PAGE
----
Black History Month

National Museum of African American History and Culture
 
Article by: Dr. Quintin Bullock, CCAC President

Welcome back, CCAC students! I trust you had a restful and fun-filled winter break. For those of you who started classes a couple of weeks ago, I hope that you are settling into a nice routine this spring semester, and for those of you starting back this week, I wish you much success with your studies.

Over my winter holiday, I was fortunate enough to spend time with some of my out-of-town family and friends, catch up on a bit of reading and really kick back and relax (for a day, at least). But perhaps the highlight of my winter break was the short trip I took to our nation’s capital, where I was able to visit the National Museum of African American History & Culture, the newest addition to the Smithsonian museum family, for the first time.

As tomorrow marks the first day of Black History Month, I wanted to share a little about my experience and impressions of this incredible and highly important institution.

The museum opened its doors for the first time on September 24, 2016, and based on the length of some of the lines I waited in to view many of the exhibits, it has been a very popular addition.

It’s easy to see why: the museum offers such a thorough overview of American history through the lens of the African American experience that you can literally spend all day there (and I did) and still feel like there is more to see, read, interact with and learn.

The museum itself spans six floors, three of which start below the ground floor; it is recommended that you start from the bottom and work your way up to the top. (Helpful tip: wear comfortable shoes!)

As you ascend floor by floor, the exhibits progress onward through the centuries from slavery to freedom and beyond, offering richly detailed displays and descriptions on everything from communities and family, to education and medicine, to civil rights history, to military history, to music, photography and literature, and so much more.

The museum houses over 37,000 artifacts. To put this in context, there were only around 3,000 on display for the public, and it still took me hours to see them all. These amazing artifacts include items such as Harriet Tubman’s shawl, Louis Armstrong’s trumpet, Jesse Owens' cleats and the original casket of Emmett Till, which was an exhibit of extraordinary gravity and significance.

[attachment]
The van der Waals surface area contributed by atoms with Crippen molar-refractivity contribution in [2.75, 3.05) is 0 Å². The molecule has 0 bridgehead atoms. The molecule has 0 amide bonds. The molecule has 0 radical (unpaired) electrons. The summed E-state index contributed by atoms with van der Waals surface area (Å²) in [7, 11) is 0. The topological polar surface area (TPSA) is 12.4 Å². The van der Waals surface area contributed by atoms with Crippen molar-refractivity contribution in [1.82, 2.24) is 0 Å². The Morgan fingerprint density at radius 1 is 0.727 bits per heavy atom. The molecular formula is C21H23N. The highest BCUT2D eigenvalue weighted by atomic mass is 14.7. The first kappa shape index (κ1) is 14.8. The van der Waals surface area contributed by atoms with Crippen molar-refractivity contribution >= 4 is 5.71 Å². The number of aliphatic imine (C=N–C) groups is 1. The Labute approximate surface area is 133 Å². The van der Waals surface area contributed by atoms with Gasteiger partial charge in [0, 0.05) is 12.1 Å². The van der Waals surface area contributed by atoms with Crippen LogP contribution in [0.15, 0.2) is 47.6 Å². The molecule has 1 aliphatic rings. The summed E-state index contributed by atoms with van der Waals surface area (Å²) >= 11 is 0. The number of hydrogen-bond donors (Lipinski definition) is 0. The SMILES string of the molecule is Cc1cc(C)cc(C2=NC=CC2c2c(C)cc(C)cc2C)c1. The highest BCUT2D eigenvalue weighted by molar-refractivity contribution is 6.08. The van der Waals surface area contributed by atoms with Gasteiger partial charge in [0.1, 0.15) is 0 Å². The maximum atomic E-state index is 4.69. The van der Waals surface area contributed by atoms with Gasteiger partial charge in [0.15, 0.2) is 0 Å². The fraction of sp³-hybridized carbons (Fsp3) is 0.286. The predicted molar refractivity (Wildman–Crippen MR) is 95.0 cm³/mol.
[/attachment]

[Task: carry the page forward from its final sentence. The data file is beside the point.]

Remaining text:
These collected objects–together with the quotations, the profiles of prominent leaders and pioneers through the ages, the historical background and timeline, the photos and the videos–all came together to paint a powerful picture that allows one to truly experience the lived history of our ancestors from the earliest days all the way up to recent history. I had a phenomenal time and will be planning a return trip the next time I’m in the D.C. area.

While I can’t recommend strongly enough that everyone make the time to visit this important museum at least once, for those who aren’t visiting Washington, D.C. any time soon, there are some wonderful museums right here in Pittsburgh, such as the Heinz History Center and the August Wilson Center for African American Culture, that offer a glimpse into African American history in Western Pennsylvania and throughout the country.

Throughout the month of February and beyond, I encourage you to seek out opportunities to learn more about Black history and the impact that it has had on the world and on this country, to get involved in events on your campuses or in your communities and to engage in celebration of the achievements of our African American forefathers and mothers. Send me your pictures, tweets and any interesting, historical facts you may discover at @QBpresCCAC on Twitter. I love hearing from students!

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